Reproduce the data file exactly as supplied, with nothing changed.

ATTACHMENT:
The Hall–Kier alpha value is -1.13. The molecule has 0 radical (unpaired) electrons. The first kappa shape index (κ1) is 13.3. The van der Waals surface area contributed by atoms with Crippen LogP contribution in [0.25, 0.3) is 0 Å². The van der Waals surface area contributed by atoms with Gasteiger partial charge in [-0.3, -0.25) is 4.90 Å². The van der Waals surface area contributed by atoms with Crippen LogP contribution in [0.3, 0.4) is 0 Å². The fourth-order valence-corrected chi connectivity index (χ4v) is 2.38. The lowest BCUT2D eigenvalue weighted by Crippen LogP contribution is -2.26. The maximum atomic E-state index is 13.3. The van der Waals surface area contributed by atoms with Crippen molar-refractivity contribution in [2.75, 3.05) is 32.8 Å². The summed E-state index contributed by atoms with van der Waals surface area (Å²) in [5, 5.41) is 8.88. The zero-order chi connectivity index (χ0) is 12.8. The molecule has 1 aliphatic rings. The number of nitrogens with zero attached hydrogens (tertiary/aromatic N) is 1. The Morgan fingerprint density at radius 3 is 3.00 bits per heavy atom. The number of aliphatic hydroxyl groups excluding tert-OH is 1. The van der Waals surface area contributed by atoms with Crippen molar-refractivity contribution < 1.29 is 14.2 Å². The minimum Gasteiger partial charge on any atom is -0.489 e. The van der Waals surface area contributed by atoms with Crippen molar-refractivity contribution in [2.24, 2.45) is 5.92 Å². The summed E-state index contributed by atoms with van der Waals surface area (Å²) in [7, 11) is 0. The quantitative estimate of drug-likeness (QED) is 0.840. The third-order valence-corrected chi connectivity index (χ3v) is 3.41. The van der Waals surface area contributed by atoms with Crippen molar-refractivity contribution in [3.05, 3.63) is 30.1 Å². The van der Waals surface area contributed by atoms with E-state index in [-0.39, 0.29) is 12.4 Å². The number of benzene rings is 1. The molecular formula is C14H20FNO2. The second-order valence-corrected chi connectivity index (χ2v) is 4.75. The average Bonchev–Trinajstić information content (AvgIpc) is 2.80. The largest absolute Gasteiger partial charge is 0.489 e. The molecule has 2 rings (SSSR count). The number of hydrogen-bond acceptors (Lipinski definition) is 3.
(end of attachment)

The Hall–Kier alpha value is -1.13. The molecule has 0 radical (unpaired) electrons. The first kappa shape index (κ1) is 13.3. The van der Waals surface area contributed by atoms with Crippen LogP contribution in [0.25, 0.3) is 0 Å². The van der Waals surface area contributed by atoms with Gasteiger partial charge in [-0.3, -0.25) is 4.90 Å². The van der Waals surface area contributed by atoms with Crippen LogP contribution in [0.3, 0.4) is 0 Å². The fourth-order valence-corrected chi connectivity index (χ4v) is 2.38. The lowest BCUT2D eigenvalue weighted by Crippen LogP contribution is -2.26. The maximum atomic E-state index is 13.3. The van der Waals surface area contributed by atoms with Crippen molar-refractivity contribution in [2.75, 3.05) is 32.8 Å². The summed E-state index contributed by atoms with van der Waals surface area (Å²) in [5, 5.41) is 8.88. The zero-order chi connectivity index (χ0) is 12.8. The molecule has 1 aliphatic rings. The number of nitrogens with zero attached hydrogens (tertiary/aromatic N) is 1. The Morgan fingerprint density at radius 3 is 3.00 bits per heavy atom. The number of aliphatic hydroxyl groups excluding tert-OH is 1. The van der Waals surface area contributed by atoms with Crippen molar-refractivity contribution < 1.29 is 14.2 Å². The minimum Gasteiger partial charge on any atom is -0.489 e. The van der Waals surface area contributed by atoms with Crippen molar-refractivity contribution in [2.24, 2.45) is 5.92 Å². The summed E-state index contributed by atoms with van der Waals surface area (Å²) in [7, 11) is 0. The quantitative estimate of drug-likeness (QED) is 0.840. The third-order valence-corrected chi connectivity index (χ3v) is 3.41. The van der Waals surface area contributed by atoms with Crippen molar-refractivity contribution in [3.05, 3.63) is 30.1 Å². The van der Waals surface area contributed by atoms with E-state index in [-0.39, 0.29) is 12.4 Å². The number of benzene rings is 1. The molecular formula is C14H20FNO2. The second-order valence-corrected chi connectivity index (χ2v) is 4.75. The average Bonchev–Trinajstić information content (AvgIpc) is 2.80. The largest absolute Gasteiger partial charge is 0.489 e. The molecule has 2 rings (SSSR count). The number of hydrogen-bond acceptors (Lipinski definition) is 3.